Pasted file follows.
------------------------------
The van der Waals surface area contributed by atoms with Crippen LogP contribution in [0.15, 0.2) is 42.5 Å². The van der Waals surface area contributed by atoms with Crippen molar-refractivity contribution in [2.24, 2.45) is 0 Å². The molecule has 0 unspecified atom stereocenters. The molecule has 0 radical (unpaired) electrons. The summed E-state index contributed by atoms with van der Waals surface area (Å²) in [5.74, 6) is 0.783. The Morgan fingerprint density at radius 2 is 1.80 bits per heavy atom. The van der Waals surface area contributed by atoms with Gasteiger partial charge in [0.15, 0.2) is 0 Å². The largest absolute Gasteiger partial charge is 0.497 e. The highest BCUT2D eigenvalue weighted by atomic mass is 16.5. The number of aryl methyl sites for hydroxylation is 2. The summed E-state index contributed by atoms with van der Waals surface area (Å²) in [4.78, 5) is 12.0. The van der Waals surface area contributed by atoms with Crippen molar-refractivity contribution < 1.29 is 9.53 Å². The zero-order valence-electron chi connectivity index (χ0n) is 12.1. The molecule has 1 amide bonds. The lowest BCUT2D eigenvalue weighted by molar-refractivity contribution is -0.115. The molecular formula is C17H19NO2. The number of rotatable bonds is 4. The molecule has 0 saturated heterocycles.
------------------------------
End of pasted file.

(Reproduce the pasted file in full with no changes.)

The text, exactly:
The van der Waals surface area contributed by atoms with Crippen LogP contribution in [0.15, 0.2) is 42.5 Å². The van der Waals surface area contributed by atoms with Crippen molar-refractivity contribution in [2.24, 2.45) is 0 Å². The molecule has 0 unspecified atom stereocenters. The molecule has 0 radical (unpaired) electrons. The summed E-state index contributed by atoms with van der Waals surface area (Å²) in [5.74, 6) is 0.783. The Morgan fingerprint density at radius 2 is 1.80 bits per heavy atom. The van der Waals surface area contributed by atoms with Gasteiger partial charge in [0.15, 0.2) is 0 Å². The largest absolute Gasteiger partial charge is 0.497 e. The highest BCUT2D eigenvalue weighted by atomic mass is 16.5. The number of aryl methyl sites for hydroxylation is 2. The summed E-state index contributed by atoms with van der Waals surface area (Å²) in [4.78, 5) is 12.0. The van der Waals surface area contributed by atoms with Crippen molar-refractivity contribution < 1.29 is 9.53 Å². The zero-order valence-electron chi connectivity index (χ0n) is 12.1. The molecule has 1 amide bonds. The lowest BCUT2D eigenvalue weighted by molar-refractivity contribution is -0.115. The molecular formula is C17H19NO2. The number of rotatable bonds is 4. The molecule has 0 saturated heterocycles.